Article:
Men's Soccer | Tufts drops defensive battle to MIT
Published: Friday, October 18, 2013
Updated: Friday, October 18, 2013 08:10
The men’s soccer team has dropped two in a row after falling to host MIT, 1-0, on Wednesday in a closely contested, defensive affair.
The Jumbos have thrived this season using a simple formula: combine strong play on the backline with opportunistic play up front. On Wednesday, MIT beat Tufts at its own game, relying on 15 saves from junior goalkeeper Sam Cannon and a strong backline to hold off the Jumbos and ultimately squeak out a victory.
Cannon, with a little help from the crossbar, stymied the Jumbos’ offense which had chance after chance from the opening tap to the final whistle. Tufts controlled possession in the first half, only to see each set piece or scoring opportunity in the box end with a deflection off the crossbar or a great save from Cannon.
With just over four minutes remaining in the first half, Cannon came up with what was probably his best save of the day, deflecting a line drive destined for the upper corner just wide of the net to keep the Jumbos off the scoreboard heading into the intermission.
“It was a frustrating way to lose, especially when we had around 30 shots and most of the possession,” sophomore defenseman Connor Schaible said. “It was definitely an opportunity lost, but at the same time, we’re taking a lot of positives out of that game that will be good to utilize in the coming weeks.”
Cannon’s performance masked a stellar game from the Jumbos’ goalkeeper, sophomore Nick Moeser, who was starting in place of injured freshman Scott Greenwood. Moeser tallied seven saves, but it was the one shot that he could not get to that made the difference in the match.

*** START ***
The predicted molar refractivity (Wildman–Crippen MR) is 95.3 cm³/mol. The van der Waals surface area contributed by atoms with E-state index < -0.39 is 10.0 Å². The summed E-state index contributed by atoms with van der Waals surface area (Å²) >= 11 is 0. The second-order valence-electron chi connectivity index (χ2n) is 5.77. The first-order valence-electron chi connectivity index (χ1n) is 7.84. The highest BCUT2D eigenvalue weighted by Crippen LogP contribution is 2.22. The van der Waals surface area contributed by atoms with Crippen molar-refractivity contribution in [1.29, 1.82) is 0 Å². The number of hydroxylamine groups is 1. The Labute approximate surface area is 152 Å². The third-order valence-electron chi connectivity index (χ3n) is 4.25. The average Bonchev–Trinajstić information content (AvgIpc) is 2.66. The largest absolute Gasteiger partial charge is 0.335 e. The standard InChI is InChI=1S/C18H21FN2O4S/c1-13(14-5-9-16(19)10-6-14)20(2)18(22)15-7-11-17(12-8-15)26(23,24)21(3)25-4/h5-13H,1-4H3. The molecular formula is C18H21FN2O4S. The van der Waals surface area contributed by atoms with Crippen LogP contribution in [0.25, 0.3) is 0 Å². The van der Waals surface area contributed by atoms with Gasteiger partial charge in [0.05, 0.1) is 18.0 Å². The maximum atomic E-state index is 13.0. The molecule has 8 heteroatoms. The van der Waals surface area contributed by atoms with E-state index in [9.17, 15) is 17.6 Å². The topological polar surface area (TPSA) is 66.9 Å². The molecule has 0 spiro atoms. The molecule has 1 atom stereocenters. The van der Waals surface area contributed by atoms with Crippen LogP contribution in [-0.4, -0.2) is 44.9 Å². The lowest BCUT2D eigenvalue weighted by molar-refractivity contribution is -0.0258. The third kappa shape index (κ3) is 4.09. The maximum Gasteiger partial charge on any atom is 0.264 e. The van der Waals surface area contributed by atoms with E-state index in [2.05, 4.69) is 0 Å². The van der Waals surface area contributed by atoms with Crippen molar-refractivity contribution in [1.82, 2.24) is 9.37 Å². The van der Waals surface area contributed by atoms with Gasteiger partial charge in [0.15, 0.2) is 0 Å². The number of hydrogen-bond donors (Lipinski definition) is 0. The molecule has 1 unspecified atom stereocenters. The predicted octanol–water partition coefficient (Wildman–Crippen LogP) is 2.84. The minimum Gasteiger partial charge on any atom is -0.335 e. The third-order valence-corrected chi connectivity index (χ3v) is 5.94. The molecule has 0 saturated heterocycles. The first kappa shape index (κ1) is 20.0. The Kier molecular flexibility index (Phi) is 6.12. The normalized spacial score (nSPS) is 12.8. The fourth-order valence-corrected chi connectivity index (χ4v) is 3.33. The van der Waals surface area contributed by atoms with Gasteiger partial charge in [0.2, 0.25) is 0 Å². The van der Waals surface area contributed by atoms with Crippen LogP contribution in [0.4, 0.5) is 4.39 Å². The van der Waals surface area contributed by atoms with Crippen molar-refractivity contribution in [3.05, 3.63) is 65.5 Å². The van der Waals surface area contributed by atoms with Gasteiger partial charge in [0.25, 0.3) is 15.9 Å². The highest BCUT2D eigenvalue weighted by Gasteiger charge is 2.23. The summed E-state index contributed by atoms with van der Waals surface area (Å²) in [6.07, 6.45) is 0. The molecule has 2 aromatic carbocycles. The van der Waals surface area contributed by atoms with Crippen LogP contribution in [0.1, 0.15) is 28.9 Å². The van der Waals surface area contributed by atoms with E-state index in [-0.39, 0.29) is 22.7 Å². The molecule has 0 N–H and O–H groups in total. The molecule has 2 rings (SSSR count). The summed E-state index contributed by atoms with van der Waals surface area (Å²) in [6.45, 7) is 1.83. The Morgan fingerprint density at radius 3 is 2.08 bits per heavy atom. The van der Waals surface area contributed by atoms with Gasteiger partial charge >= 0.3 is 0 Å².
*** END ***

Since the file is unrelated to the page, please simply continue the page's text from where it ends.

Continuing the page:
In the 35th minute, the Engineers countered one of Tufts’ many first-half attacks and secured the game-winning goal. Junior midfielder Chester Chambers led a breakaway downfield and lofted the ball up field behind the Jumbos’ defenders. Senior midfielder Matthew Monheit was the first to the ball. He settled the pass and came within a few feet of a fast-approaching Moeser before lacing a shot inside the far post to give the Engineers the lead.
“The MIT goalie played a hell of a game,” Tufts junior defenseman Michael Miele said. “We took 32 shots; 15 were on target. However, we played totally different in each half. The first half we were defensively a bit unorganized, which led to the goal we would normally never give up.”
Neither team would put one in the net in the second half, as the strong play on the backline continued for both teams. The Jumbos outshot the Engineers 32-18 and controlled possession, only to drop one of their more frustrating games of the season.
In all, Tufts has posted seven shutouts this season and held its opponent to under two goals in all but two contests.
While their backline, typically led by Greenwood, has been consistently strong, an alarming trend has developed up front. Since their opening two games of the year, the Jumbos have failed to score more than two goals in a game, and have been shutout four times.
“During the second half, the ball was in their half the entire time, and we looked like the team we know we should be.” Miele said. “Looking forward, we feel really good despite the result.”
With the loss, Tufts fell to 6-4-1 on the year, a disappointing mark for a team that jumped out to a 4-1 start.
“It is a perfect time to get clicking again, as we know we need to finish out these last three games with positive results,” Miele said.
The Jumbos will look to right the ship on Saturday and gain ground in the NESCAC standings when they travel to Williams to take on the 7-3 Ephs. Saturday’s contest is the first of three that Tufts will play against NESCAC opponents to close out the season, with remaining games against Hamilton and Bowdoin.
“Saturday at Williams is a huge game,” Schaible said. “They’re always one of the best teams in the NESCAC, but we feel we match up well against them. We need to get back to playing our game for each of these last three games. They all count for the NESCAC standings, and coming out of these three with nine points is the goal.”